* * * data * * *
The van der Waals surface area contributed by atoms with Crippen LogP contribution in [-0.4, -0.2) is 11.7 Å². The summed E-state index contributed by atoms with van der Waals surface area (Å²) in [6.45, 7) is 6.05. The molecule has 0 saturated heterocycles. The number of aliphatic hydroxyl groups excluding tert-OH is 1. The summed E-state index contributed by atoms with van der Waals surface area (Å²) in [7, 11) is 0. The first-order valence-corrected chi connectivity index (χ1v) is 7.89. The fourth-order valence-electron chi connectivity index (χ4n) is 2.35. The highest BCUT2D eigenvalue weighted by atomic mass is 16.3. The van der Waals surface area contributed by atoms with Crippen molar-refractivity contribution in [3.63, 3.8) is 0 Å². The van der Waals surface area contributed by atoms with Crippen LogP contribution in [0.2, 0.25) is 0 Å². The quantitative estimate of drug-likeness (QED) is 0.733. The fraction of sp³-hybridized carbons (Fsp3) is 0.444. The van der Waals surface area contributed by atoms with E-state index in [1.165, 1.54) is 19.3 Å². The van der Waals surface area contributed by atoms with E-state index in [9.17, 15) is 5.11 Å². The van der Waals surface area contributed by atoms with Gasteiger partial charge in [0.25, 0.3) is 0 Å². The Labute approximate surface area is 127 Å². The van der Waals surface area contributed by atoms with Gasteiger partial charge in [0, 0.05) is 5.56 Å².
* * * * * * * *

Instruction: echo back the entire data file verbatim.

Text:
The van der Waals surface area contributed by atoms with Crippen LogP contribution in [-0.4, -0.2) is 11.7 Å². The summed E-state index contributed by atoms with van der Waals surface area (Å²) in [6.45, 7) is 6.05. The molecule has 0 saturated heterocycles. The number of aliphatic hydroxyl groups excluding tert-OH is 1. The summed E-state index contributed by atoms with van der Waals surface area (Å²) in [7, 11) is 0. The first-order valence-corrected chi connectivity index (χ1v) is 7.89. The fourth-order valence-electron chi connectivity index (χ4n) is 2.35. The highest BCUT2D eigenvalue weighted by atomic mass is 16.3. The van der Waals surface area contributed by atoms with Crippen molar-refractivity contribution in [3.63, 3.8) is 0 Å². The van der Waals surface area contributed by atoms with Crippen LogP contribution in [0.2, 0.25) is 0 Å². The quantitative estimate of drug-likeness (QED) is 0.733. The fraction of sp³-hybridized carbons (Fsp3) is 0.444. The van der Waals surface area contributed by atoms with E-state index in [1.165, 1.54) is 19.3 Å². The van der Waals surface area contributed by atoms with E-state index in [9.17, 15) is 5.11 Å². The van der Waals surface area contributed by atoms with Gasteiger partial charge in [0.25, 0.3) is 0 Å². The Labute approximate surface area is 127 Å². The van der Waals surface area contributed by atoms with Gasteiger partial charge in [0, 0.05) is 5.56 Å².